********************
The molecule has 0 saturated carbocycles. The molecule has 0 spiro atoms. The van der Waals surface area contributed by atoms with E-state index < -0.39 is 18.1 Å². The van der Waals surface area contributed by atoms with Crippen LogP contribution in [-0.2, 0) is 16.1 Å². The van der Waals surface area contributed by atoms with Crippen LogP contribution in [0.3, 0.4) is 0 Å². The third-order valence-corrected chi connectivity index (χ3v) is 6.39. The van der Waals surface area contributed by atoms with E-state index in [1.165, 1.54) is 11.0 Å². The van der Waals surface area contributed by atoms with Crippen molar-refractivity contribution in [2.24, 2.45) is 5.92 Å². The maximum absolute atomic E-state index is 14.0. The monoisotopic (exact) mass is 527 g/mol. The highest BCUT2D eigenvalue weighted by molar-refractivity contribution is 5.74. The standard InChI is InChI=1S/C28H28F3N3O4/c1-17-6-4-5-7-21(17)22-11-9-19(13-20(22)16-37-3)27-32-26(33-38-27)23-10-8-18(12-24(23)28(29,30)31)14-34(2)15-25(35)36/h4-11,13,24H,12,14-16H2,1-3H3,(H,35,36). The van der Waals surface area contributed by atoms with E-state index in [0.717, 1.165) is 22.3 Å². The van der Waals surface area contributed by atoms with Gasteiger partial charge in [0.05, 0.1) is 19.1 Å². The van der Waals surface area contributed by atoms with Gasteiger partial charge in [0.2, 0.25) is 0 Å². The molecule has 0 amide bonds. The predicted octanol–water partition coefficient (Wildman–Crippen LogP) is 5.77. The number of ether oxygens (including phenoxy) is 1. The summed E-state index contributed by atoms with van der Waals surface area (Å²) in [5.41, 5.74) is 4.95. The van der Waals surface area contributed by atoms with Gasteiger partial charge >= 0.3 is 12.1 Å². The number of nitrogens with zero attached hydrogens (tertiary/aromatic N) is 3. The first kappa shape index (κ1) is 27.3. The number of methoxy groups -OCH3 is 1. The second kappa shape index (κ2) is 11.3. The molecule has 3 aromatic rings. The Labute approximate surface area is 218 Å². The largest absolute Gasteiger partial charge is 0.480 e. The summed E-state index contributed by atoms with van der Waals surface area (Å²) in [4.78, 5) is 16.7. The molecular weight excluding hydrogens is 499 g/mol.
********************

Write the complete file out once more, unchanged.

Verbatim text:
The molecule has 0 saturated carbocycles. The molecule has 0 spiro atoms. The van der Waals surface area contributed by atoms with E-state index < -0.39 is 18.1 Å². The van der Waals surface area contributed by atoms with Crippen LogP contribution in [-0.2, 0) is 16.1 Å². The van der Waals surface area contributed by atoms with Crippen LogP contribution in [0.3, 0.4) is 0 Å². The third-order valence-corrected chi connectivity index (χ3v) is 6.39. The van der Waals surface area contributed by atoms with E-state index in [1.165, 1.54) is 11.0 Å². The van der Waals surface area contributed by atoms with Crippen molar-refractivity contribution in [2.24, 2.45) is 5.92 Å². The maximum absolute atomic E-state index is 14.0. The monoisotopic (exact) mass is 527 g/mol. The highest BCUT2D eigenvalue weighted by molar-refractivity contribution is 5.74. The standard InChI is InChI=1S/C28H28F3N3O4/c1-17-6-4-5-7-21(17)22-11-9-19(13-20(22)16-37-3)27-32-26(33-38-27)23-10-8-18(12-24(23)28(29,30)31)14-34(2)15-25(35)36/h4-11,13,24H,12,14-16H2,1-3H3,(H,35,36). The van der Waals surface area contributed by atoms with E-state index in [0.717, 1.165) is 22.3 Å². The van der Waals surface area contributed by atoms with Gasteiger partial charge in [0.05, 0.1) is 19.1 Å². The van der Waals surface area contributed by atoms with Gasteiger partial charge in [0.2, 0.25) is 0 Å². The molecule has 0 amide bonds. The predicted octanol–water partition coefficient (Wildman–Crippen LogP) is 5.77. The number of ether oxygens (including phenoxy) is 1. The summed E-state index contributed by atoms with van der Waals surface area (Å²) in [5.41, 5.74) is 4.95. The van der Waals surface area contributed by atoms with Gasteiger partial charge >= 0.3 is 12.1 Å². The number of nitrogens with zero attached hydrogens (tertiary/aromatic N) is 3. The first kappa shape index (κ1) is 27.3. The number of methoxy groups -OCH3 is 1. The second kappa shape index (κ2) is 11.3. The molecule has 3 aromatic rings. The Labute approximate surface area is 218 Å². The largest absolute Gasteiger partial charge is 0.480 e. The summed E-state index contributed by atoms with van der Waals surface area (Å²) in [4.78, 5) is 16.7. The molecular weight excluding hydrogens is 499 g/mol.